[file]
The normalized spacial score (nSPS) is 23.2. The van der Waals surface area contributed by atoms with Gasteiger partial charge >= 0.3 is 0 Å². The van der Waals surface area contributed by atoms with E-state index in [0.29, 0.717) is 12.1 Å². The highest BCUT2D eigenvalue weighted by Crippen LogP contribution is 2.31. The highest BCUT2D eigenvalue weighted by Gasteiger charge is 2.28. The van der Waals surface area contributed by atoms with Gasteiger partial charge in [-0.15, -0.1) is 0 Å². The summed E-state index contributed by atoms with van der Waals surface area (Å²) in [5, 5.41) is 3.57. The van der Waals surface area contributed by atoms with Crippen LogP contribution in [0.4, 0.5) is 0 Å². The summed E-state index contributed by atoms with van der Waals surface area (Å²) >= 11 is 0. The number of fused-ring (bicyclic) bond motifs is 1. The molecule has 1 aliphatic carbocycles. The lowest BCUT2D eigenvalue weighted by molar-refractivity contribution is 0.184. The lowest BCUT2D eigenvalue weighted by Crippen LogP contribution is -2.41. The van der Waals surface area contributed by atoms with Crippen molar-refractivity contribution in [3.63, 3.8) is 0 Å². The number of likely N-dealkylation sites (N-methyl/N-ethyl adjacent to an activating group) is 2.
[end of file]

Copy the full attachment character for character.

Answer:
The normalized spacial score (nSPS) is 23.2. The van der Waals surface area contributed by atoms with Gasteiger partial charge >= 0.3 is 0 Å². The van der Waals surface area contributed by atoms with E-state index in [0.29, 0.717) is 12.1 Å². The highest BCUT2D eigenvalue weighted by Crippen LogP contribution is 2.31. The highest BCUT2D eigenvalue weighted by Gasteiger charge is 2.28. The van der Waals surface area contributed by atoms with Gasteiger partial charge in [-0.15, -0.1) is 0 Å². The summed E-state index contributed by atoms with van der Waals surface area (Å²) in [5, 5.41) is 3.57. The van der Waals surface area contributed by atoms with Crippen LogP contribution in [0.4, 0.5) is 0 Å². The summed E-state index contributed by atoms with van der Waals surface area (Å²) >= 11 is 0. The number of fused-ring (bicyclic) bond motifs is 1. The molecule has 1 aliphatic carbocycles. The lowest BCUT2D eigenvalue weighted by molar-refractivity contribution is 0.184. The lowest BCUT2D eigenvalue weighted by Crippen LogP contribution is -2.41. The van der Waals surface area contributed by atoms with Crippen molar-refractivity contribution in [3.63, 3.8) is 0 Å². The number of likely N-dealkylation sites (N-methyl/N-ethyl adjacent to an activating group) is 2.